The Sooners threw a major wrench in the A&M-to-SEC situation by announcing their flirtation with the Pac-12. This caused Baylor to realize that the Aggies' move could end their lives as a major conference member. While lots of media types interpreted it as standing up to Texas for whatever reason, I never read it that way. Oklahoma's play was to make sure they were in a superconference when it comes to that and no less importantly to play this situation so that their network gets picked up. They have reportedly been told that a Big Ten invite will not be forthcoming at any point, so Big 12 collapse leaves them with the Pac-12 as their most viable option. Obviously the SEC would love to have the Sooners but the interest isn't as sincere on the Norman side of the conversation. I am intentionally not in tune with Oklahoma goings-on, but I would assume at this point that they are on board with a temporary Big 12 as long as they have their network picked up by someone. If and when the next wave hits, their final destination will come down to a few things out of their control despite their obvious value as a program: 1) Does the Big 12 work long-term? 2) Does Texas decide on the Pac-12 in the Plan C discussion above? 3) Will the Pac-12 take Oklahoma and therefore Oklahoma State without Texas? If the answer to all three questions is no then I think you could see Oklahoma in the SEC within a decade. That would obviously be a huge win for the SEC.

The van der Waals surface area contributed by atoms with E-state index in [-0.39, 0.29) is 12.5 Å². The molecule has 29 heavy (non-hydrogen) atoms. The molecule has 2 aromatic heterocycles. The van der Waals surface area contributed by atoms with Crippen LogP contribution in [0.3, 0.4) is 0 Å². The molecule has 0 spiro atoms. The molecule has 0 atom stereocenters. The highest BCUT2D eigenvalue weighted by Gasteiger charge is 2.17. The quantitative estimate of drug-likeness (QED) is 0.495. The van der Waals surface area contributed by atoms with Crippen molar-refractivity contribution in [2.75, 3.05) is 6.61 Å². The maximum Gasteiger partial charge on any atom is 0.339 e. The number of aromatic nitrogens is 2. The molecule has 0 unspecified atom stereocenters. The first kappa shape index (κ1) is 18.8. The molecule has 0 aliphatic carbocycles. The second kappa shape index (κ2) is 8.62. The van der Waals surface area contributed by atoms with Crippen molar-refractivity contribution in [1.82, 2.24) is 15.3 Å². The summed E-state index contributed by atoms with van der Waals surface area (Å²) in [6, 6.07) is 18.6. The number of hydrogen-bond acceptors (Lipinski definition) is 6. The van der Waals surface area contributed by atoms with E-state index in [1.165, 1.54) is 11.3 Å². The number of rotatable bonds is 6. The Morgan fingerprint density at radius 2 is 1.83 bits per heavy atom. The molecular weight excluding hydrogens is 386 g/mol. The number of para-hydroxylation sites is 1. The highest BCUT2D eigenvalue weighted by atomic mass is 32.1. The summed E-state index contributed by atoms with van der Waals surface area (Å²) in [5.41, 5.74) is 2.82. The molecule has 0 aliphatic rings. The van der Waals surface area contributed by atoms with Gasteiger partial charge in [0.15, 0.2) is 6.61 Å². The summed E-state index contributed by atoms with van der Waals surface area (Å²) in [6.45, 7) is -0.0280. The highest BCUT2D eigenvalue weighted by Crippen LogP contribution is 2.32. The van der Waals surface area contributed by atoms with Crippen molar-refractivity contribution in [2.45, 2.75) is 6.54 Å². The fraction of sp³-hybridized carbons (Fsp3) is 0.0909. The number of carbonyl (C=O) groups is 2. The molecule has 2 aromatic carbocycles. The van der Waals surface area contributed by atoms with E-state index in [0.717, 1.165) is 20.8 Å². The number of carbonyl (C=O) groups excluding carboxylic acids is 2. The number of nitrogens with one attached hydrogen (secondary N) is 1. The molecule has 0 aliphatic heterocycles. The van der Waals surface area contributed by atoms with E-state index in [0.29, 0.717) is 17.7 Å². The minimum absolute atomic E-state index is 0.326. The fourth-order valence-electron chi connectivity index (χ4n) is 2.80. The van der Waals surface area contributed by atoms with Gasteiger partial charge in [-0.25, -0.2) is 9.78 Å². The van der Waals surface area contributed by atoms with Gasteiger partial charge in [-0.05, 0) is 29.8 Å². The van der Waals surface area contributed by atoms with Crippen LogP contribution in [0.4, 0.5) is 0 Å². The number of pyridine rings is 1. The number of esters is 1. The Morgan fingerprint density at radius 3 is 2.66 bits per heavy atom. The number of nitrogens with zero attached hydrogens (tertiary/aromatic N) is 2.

Oklahoma State

Inextricably linked to Oklahoma.

Texas Tech

Clearly they have two options. They want the Big 12 to survive or Texas to decide on the Pac-12. Will political influence matter for the Longhorns' decision? Doubtful as it would happen in a world where the Big 12 is no longer feasible. Tech would then want the Oklahoma and Texas pairs to head to the Pac-12 together. With that said, there is still a chance that the Pac-12 would take Texas Tech without Texas in order to add the state to their conference footprint (and television deal negotiations). The Red Raiders aren't appealing to the SEC once A&M is already there unless that 15th/16th team situation gets really bad for that conference. The Big Ten is not an option for Tech, obviously.

Baylor

Big 12 survival is paramount. The Bears played this last week perfectly and are doing a great job of looking out for themselves. Word has leaked out that they think they could get a Big East invite if the Big 12 dissolves but that may be just a band-aid given the questionability of that conference's long-term survival as well. Pac-10, Big Ten, SEC are all clearly out of play for the Bears.